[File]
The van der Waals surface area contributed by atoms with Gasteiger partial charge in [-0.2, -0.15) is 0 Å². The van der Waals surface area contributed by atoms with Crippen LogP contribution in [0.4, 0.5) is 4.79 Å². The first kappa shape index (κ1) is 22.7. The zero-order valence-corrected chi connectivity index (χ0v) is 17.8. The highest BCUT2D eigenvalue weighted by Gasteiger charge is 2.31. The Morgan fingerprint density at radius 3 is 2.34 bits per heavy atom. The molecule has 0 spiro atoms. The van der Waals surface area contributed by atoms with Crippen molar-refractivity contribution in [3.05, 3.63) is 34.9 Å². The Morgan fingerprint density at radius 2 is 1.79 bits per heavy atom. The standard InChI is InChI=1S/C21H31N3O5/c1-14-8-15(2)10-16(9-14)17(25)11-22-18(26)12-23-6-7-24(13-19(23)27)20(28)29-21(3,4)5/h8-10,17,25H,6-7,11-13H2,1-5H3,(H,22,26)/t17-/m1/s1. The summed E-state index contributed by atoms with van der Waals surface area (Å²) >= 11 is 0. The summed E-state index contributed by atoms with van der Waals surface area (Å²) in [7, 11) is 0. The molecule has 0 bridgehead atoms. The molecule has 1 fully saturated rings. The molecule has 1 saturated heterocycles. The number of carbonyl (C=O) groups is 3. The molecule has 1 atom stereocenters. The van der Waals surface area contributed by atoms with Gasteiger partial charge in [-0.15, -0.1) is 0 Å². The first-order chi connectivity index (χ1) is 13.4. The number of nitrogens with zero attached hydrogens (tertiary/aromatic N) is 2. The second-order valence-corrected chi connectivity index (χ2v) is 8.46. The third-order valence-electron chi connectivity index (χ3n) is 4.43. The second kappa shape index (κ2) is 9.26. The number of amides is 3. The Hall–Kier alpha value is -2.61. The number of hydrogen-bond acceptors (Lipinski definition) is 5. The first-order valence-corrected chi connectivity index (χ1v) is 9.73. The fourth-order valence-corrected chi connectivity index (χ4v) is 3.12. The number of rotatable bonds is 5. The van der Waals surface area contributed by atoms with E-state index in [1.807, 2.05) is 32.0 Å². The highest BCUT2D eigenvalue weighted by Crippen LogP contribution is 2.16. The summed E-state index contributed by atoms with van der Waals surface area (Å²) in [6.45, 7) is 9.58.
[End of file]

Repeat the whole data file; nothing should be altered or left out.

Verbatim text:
The van der Waals surface area contributed by atoms with Gasteiger partial charge in [-0.2, -0.15) is 0 Å². The van der Waals surface area contributed by atoms with Crippen LogP contribution in [0.4, 0.5) is 4.79 Å². The first kappa shape index (κ1) is 22.7. The zero-order valence-corrected chi connectivity index (χ0v) is 17.8. The highest BCUT2D eigenvalue weighted by Gasteiger charge is 2.31. The Morgan fingerprint density at radius 3 is 2.34 bits per heavy atom. The molecule has 0 spiro atoms. The van der Waals surface area contributed by atoms with Crippen molar-refractivity contribution in [3.05, 3.63) is 34.9 Å². The Morgan fingerprint density at radius 2 is 1.79 bits per heavy atom. The standard InChI is InChI=1S/C21H31N3O5/c1-14-8-15(2)10-16(9-14)17(25)11-22-18(26)12-23-6-7-24(13-19(23)27)20(28)29-21(3,4)5/h8-10,17,25H,6-7,11-13H2,1-5H3,(H,22,26)/t17-/m1/s1. The summed E-state index contributed by atoms with van der Waals surface area (Å²) >= 11 is 0. The summed E-state index contributed by atoms with van der Waals surface area (Å²) in [7, 11) is 0. The molecule has 0 bridgehead atoms. The molecule has 1 fully saturated rings. The molecule has 1 saturated heterocycles. The number of carbonyl (C=O) groups is 3. The molecule has 1 atom stereocenters. The van der Waals surface area contributed by atoms with Gasteiger partial charge in [-0.15, -0.1) is 0 Å². The first-order chi connectivity index (χ1) is 13.4. The number of nitrogens with zero attached hydrogens (tertiary/aromatic N) is 2. The second-order valence-corrected chi connectivity index (χ2v) is 8.46. The third-order valence-electron chi connectivity index (χ3n) is 4.43. The second kappa shape index (κ2) is 9.26. The number of amides is 3. The Hall–Kier alpha value is -2.61. The number of hydrogen-bond acceptors (Lipinski definition) is 5. The first-order valence-corrected chi connectivity index (χ1v) is 9.73. The fourth-order valence-corrected chi connectivity index (χ4v) is 3.12. The number of rotatable bonds is 5. The van der Waals surface area contributed by atoms with E-state index in [1.807, 2.05) is 32.0 Å². The highest BCUT2D eigenvalue weighted by Crippen LogP contribution is 2.16. The summed E-state index contributed by atoms with van der Waals surface area (Å²) in [6.45, 7) is 9.58.